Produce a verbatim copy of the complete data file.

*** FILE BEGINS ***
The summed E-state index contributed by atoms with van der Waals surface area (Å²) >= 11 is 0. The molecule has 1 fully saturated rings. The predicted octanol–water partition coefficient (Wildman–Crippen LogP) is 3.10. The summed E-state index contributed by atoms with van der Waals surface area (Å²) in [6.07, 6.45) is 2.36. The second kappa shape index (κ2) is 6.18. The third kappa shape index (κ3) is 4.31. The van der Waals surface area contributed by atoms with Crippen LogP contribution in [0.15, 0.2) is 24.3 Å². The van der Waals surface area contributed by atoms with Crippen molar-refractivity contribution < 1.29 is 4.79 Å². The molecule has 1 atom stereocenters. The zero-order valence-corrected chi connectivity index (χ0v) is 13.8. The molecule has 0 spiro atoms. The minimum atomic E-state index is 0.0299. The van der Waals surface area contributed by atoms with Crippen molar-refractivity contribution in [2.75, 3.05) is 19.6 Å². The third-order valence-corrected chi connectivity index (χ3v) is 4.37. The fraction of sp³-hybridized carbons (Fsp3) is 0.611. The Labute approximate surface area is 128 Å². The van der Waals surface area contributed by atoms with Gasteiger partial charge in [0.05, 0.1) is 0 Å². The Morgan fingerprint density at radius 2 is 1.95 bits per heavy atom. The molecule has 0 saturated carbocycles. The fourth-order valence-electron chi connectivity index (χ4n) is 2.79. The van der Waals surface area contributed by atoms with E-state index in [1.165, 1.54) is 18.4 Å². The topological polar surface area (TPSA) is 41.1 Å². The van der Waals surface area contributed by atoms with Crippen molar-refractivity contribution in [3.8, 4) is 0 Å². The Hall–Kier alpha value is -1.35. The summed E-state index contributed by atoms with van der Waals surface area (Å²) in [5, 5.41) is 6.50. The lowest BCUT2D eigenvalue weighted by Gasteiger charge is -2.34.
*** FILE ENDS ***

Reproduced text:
The summed E-state index contributed by atoms with van der Waals surface area (Å²) >= 11 is 0. The molecule has 1 fully saturated rings. The predicted octanol–water partition coefficient (Wildman–Crippen LogP) is 3.10. The summed E-state index contributed by atoms with van der Waals surface area (Å²) in [6.07, 6.45) is 2.36. The second kappa shape index (κ2) is 6.18. The third kappa shape index (κ3) is 4.31. The van der Waals surface area contributed by atoms with Crippen LogP contribution in [0.15, 0.2) is 24.3 Å². The van der Waals surface area contributed by atoms with Crippen molar-refractivity contribution < 1.29 is 4.79 Å². The molecule has 1 atom stereocenters. The zero-order valence-corrected chi connectivity index (χ0v) is 13.8. The molecule has 0 spiro atoms. The minimum atomic E-state index is 0.0299. The van der Waals surface area contributed by atoms with Crippen molar-refractivity contribution in [2.75, 3.05) is 19.6 Å². The third-order valence-corrected chi connectivity index (χ3v) is 4.37. The fraction of sp³-hybridized carbons (Fsp3) is 0.611. The Labute approximate surface area is 128 Å². The van der Waals surface area contributed by atoms with Gasteiger partial charge in [0.05, 0.1) is 0 Å². The Morgan fingerprint density at radius 2 is 1.95 bits per heavy atom. The molecule has 0 saturated carbocycles. The fourth-order valence-electron chi connectivity index (χ4n) is 2.79. The van der Waals surface area contributed by atoms with E-state index in [1.165, 1.54) is 18.4 Å². The topological polar surface area (TPSA) is 41.1 Å². The van der Waals surface area contributed by atoms with Crippen molar-refractivity contribution in [3.8, 4) is 0 Å². The Hall–Kier alpha value is -1.35. The summed E-state index contributed by atoms with van der Waals surface area (Å²) in [5, 5.41) is 6.50. The lowest BCUT2D eigenvalue weighted by Gasteiger charge is -2.34.